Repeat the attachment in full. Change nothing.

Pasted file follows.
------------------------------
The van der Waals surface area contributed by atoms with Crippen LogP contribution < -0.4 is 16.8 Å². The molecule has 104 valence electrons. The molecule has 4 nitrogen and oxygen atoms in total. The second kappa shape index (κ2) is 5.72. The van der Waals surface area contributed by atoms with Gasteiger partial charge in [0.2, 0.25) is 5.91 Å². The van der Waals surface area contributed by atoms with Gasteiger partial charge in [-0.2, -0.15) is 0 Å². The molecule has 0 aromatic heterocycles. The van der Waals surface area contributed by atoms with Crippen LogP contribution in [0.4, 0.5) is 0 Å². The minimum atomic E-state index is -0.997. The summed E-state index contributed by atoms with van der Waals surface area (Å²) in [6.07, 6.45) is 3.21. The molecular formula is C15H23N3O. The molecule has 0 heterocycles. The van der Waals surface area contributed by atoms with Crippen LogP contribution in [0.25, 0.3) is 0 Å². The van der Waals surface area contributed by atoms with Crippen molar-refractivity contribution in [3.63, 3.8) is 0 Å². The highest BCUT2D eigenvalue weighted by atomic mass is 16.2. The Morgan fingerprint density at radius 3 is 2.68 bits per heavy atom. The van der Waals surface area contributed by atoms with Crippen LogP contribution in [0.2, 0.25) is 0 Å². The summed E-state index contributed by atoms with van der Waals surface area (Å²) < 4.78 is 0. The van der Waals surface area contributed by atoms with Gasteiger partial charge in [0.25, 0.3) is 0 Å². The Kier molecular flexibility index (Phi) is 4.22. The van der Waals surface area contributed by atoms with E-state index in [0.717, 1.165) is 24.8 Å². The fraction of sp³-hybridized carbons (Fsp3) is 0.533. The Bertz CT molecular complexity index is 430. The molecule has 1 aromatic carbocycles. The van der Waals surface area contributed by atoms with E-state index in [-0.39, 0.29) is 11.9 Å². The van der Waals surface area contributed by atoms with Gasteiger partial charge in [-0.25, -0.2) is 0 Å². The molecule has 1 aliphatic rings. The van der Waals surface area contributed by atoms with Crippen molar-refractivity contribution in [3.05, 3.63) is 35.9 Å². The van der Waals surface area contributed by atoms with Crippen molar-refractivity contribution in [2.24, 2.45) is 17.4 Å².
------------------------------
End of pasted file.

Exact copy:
The van der Waals surface area contributed by atoms with Crippen LogP contribution < -0.4 is 16.8 Å². The molecule has 104 valence electrons. The molecule has 4 nitrogen and oxygen atoms in total. The second kappa shape index (κ2) is 5.72. The van der Waals surface area contributed by atoms with Gasteiger partial charge in [0.2, 0.25) is 5.91 Å². The van der Waals surface area contributed by atoms with Gasteiger partial charge in [-0.2, -0.15) is 0 Å². The molecule has 0 aromatic heterocycles. The van der Waals surface area contributed by atoms with Crippen LogP contribution in [0.4, 0.5) is 0 Å². The minimum atomic E-state index is -0.997. The summed E-state index contributed by atoms with van der Waals surface area (Å²) in [6.07, 6.45) is 3.21. The molecular formula is C15H23N3O. The molecule has 0 heterocycles. The van der Waals surface area contributed by atoms with Crippen LogP contribution in [0.25, 0.3) is 0 Å². The van der Waals surface area contributed by atoms with Crippen molar-refractivity contribution in [3.63, 3.8) is 0 Å². The highest BCUT2D eigenvalue weighted by atomic mass is 16.2. The Morgan fingerprint density at radius 3 is 2.68 bits per heavy atom. The van der Waals surface area contributed by atoms with Crippen LogP contribution in [0.2, 0.25) is 0 Å². The summed E-state index contributed by atoms with van der Waals surface area (Å²) < 4.78 is 0. The van der Waals surface area contributed by atoms with Gasteiger partial charge in [0.25, 0.3) is 0 Å². The Kier molecular flexibility index (Phi) is 4.22. The van der Waals surface area contributed by atoms with E-state index in [0.717, 1.165) is 24.8 Å². The fraction of sp³-hybridized carbons (Fsp3) is 0.533. The Bertz CT molecular complexity index is 430. The molecule has 1 aromatic carbocycles. The van der Waals surface area contributed by atoms with E-state index in [-0.39, 0.29) is 11.9 Å². The van der Waals surface area contributed by atoms with Gasteiger partial charge in [-0.25, -0.2) is 0 Å². The molecule has 1 aliphatic rings. The van der Waals surface area contributed by atoms with Crippen molar-refractivity contribution in [3.05, 3.63) is 35.9 Å². The van der Waals surface area contributed by atoms with Crippen molar-refractivity contribution in [2.24, 2.45) is 17.4 Å².